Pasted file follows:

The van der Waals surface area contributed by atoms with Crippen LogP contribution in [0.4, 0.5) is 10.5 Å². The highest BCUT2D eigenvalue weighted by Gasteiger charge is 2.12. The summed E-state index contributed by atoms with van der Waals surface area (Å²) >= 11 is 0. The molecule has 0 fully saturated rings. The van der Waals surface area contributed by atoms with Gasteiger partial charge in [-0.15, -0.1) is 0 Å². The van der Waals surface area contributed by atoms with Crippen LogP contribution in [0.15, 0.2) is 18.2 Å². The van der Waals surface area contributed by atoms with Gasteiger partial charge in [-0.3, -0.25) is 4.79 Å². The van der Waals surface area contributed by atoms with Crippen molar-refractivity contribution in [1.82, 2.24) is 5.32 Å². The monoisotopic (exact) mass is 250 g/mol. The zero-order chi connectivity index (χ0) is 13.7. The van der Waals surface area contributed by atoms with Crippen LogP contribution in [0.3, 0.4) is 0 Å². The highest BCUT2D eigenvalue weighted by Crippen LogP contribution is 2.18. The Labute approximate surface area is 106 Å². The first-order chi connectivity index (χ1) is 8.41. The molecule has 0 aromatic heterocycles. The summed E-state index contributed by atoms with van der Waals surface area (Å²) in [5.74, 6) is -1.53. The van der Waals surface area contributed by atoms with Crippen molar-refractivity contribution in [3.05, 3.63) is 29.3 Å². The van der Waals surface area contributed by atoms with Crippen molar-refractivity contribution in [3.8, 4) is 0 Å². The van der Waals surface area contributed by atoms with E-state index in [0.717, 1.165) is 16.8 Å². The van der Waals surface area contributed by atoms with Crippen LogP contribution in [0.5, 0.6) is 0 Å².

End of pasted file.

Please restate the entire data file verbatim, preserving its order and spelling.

The van der Waals surface area contributed by atoms with Crippen LogP contribution in [0.4, 0.5) is 10.5 Å². The highest BCUT2D eigenvalue weighted by Gasteiger charge is 2.12. The summed E-state index contributed by atoms with van der Waals surface area (Å²) >= 11 is 0. The molecule has 0 fully saturated rings. The van der Waals surface area contributed by atoms with Gasteiger partial charge in [-0.15, -0.1) is 0 Å². The van der Waals surface area contributed by atoms with Crippen LogP contribution in [0.15, 0.2) is 18.2 Å². The van der Waals surface area contributed by atoms with Gasteiger partial charge in [-0.3, -0.25) is 4.79 Å². The van der Waals surface area contributed by atoms with Crippen molar-refractivity contribution in [1.82, 2.24) is 5.32 Å². The monoisotopic (exact) mass is 250 g/mol. The zero-order chi connectivity index (χ0) is 13.7. The van der Waals surface area contributed by atoms with Crippen LogP contribution in [0.3, 0.4) is 0 Å². The highest BCUT2D eigenvalue weighted by Crippen LogP contribution is 2.18. The Labute approximate surface area is 106 Å². The first-order chi connectivity index (χ1) is 8.41. The molecule has 0 aromatic heterocycles. The summed E-state index contributed by atoms with van der Waals surface area (Å²) in [5.74, 6) is -1.53. The van der Waals surface area contributed by atoms with Crippen molar-refractivity contribution in [3.05, 3.63) is 29.3 Å². The van der Waals surface area contributed by atoms with Crippen molar-refractivity contribution in [3.8, 4) is 0 Å². The van der Waals surface area contributed by atoms with E-state index in [0.717, 1.165) is 16.8 Å². The van der Waals surface area contributed by atoms with Crippen LogP contribution in [0.5, 0.6) is 0 Å².